In the late 1950s a versatile replacement craft was being considered for PODSNAP, a survey vessel operated by the Hydraulics Research Station (HRS) in Wallingford. Along with the National Physics Laboratory (NPL) at Teddington, HRS was part of what was then the Scientific Civil Service, These two establishments often collaborated on projects; on this occasion HRS required a new survey launch, and NPL needed practical generic data for some studies of water craft efficiency they were undertaking. A collaboration was set up where NPL would design the lines and general arrangement of a craft, and HRS would fund the building and decide on her detailed layout. Once launched, NPL would carry out specialised trials to collect all the data they needed.
NPL appointed naval architect David Freeman to do the design work. Freeman spent a few days on PODSNAP to see what features should be incorporated into the new vessel. He was a member of the Cheverton Workboats team, which was well known for the very successful Champ design. At this time he was also involved with Freeward Marine, and was part of the team behind the Fairway Fisher family of motor sailors. The general design of the new launch progressed, with enhancements to suit survey operations. She had reduced accommodation compared to PODSNAP under the foredeck, a large wheelhouse/chart room with large windows, a raised bridge deck over a large storage hold, a tall mast to get navigation/signal lights at a sensible height over the sea, a derrick with electric hoist, and a large clear working area on after deck with transom stern. The power/speed and fuel capacity were all arranged to suit a work pattern similar to that operated by PODSNAP.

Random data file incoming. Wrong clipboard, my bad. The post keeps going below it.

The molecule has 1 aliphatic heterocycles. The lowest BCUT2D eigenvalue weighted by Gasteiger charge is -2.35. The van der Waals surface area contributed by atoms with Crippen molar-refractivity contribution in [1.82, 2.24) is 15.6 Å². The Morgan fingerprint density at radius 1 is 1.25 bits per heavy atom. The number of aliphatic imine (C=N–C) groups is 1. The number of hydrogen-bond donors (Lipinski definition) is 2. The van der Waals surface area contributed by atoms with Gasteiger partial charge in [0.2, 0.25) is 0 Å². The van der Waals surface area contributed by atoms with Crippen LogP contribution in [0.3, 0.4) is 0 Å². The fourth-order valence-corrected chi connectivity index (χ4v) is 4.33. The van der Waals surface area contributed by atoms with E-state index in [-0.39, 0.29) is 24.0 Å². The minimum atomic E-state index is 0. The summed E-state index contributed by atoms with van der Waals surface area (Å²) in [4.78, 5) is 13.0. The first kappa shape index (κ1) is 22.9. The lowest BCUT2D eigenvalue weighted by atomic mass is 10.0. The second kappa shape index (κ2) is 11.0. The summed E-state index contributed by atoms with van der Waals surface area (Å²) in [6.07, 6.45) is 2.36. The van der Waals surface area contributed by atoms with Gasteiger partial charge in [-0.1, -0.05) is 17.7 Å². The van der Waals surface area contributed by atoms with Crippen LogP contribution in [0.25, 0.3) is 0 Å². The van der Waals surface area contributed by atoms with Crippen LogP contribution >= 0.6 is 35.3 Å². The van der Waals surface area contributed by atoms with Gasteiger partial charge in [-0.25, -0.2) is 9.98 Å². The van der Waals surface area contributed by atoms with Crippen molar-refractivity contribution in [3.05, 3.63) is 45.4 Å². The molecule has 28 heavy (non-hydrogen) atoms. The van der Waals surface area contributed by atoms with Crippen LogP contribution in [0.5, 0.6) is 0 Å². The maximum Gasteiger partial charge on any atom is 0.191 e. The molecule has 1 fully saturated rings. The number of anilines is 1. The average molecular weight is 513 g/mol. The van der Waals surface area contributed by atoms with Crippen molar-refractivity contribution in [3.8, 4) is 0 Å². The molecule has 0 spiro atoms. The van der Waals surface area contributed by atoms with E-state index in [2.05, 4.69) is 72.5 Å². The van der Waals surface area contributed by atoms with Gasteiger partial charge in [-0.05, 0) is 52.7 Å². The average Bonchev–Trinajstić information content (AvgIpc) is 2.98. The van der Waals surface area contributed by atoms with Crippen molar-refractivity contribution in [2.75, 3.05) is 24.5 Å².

The building of SIR CLAUDE INGLIS started at Groves and Gutteridge, Clarence Yard, East Cowes in 1968, as vessel number 629. She was a ‘one off’. When she was at the stage of a bare open hull, consisting of carvel Mahogany on Oak with Cascover Sheathing, and with deck beams only, she was transported to and tested at the Research facility in Teddington. The timber formwork was in the fabrication shop, ready for construction of the aluminium superstructure. The construction was supervised and inspected by a surveyor from the Air Ministry. At this time the Air Ministry were the standards authority for the many RAF marine craft still being built, and HRS was a government establishment.
SIR CLAUDE INGLIS was put into service in 1969. HRS Wallingford Civil Engineering & Environmental Hydraulics continued to use her until around 2009. She was sold to a small surveying firm based in Queenborough, and then briefly to another owner, until purchased by her current owner in August 2013. She is still Category 2 workboat coded and remains original in most respects, performing her tasks with grace and determination.
Built at Groves and Gutteridge, Cowes, isle of Wight
Entered service with Hydraulics Research Station, Wallingford
Sold to small surveying company in Queenborough
Sold to new owner
Sold to present owner and fully operational
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